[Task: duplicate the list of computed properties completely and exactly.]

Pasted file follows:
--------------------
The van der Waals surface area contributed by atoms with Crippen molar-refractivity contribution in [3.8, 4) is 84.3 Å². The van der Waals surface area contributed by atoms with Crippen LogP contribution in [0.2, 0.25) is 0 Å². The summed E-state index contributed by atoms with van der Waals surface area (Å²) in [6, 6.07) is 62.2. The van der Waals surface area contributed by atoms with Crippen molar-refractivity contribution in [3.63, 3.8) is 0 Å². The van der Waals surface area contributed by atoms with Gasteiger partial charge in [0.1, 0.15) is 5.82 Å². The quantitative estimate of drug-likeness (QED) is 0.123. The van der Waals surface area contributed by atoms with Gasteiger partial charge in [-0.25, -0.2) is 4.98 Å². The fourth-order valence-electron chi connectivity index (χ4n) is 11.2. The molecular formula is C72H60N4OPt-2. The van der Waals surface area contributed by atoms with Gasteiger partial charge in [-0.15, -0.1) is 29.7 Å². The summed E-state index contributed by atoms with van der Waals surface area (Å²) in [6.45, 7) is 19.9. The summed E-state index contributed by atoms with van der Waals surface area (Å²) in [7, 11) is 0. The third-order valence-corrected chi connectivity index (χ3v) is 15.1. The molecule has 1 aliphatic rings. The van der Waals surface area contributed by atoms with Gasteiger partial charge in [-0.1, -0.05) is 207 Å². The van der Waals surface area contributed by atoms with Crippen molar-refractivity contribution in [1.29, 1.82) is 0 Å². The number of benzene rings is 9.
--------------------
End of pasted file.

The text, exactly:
The van der Waals surface area contributed by atoms with Crippen molar-refractivity contribution in [3.8, 4) is 84.3 Å². The van der Waals surface area contributed by atoms with Crippen LogP contribution in [0.2, 0.25) is 0 Å². The summed E-state index contributed by atoms with van der Waals surface area (Å²) in [6, 6.07) is 62.2. The van der Waals surface area contributed by atoms with Crippen molar-refractivity contribution in [3.63, 3.8) is 0 Å². The van der Waals surface area contributed by atoms with Gasteiger partial charge in [0.1, 0.15) is 5.82 Å². The quantitative estimate of drug-likeness (QED) is 0.123. The van der Waals surface area contributed by atoms with Gasteiger partial charge in [-0.25, -0.2) is 4.98 Å². The fourth-order valence-electron chi connectivity index (χ4n) is 11.2. The molecular formula is C72H60N4OPt-2. The van der Waals surface area contributed by atoms with Gasteiger partial charge in [-0.15, -0.1) is 29.7 Å². The summed E-state index contributed by atoms with van der Waals surface area (Å²) in [6.45, 7) is 19.9. The summed E-state index contributed by atoms with van der Waals surface area (Å²) in [7, 11) is 0. The third-order valence-corrected chi connectivity index (χ3v) is 15.1. The molecule has 1 aliphatic rings. The van der Waals surface area contributed by atoms with Gasteiger partial charge in [-0.1, -0.05) is 207 Å². The van der Waals surface area contributed by atoms with Crippen molar-refractivity contribution in [1.29, 1.82) is 0 Å². The number of benzene rings is 9.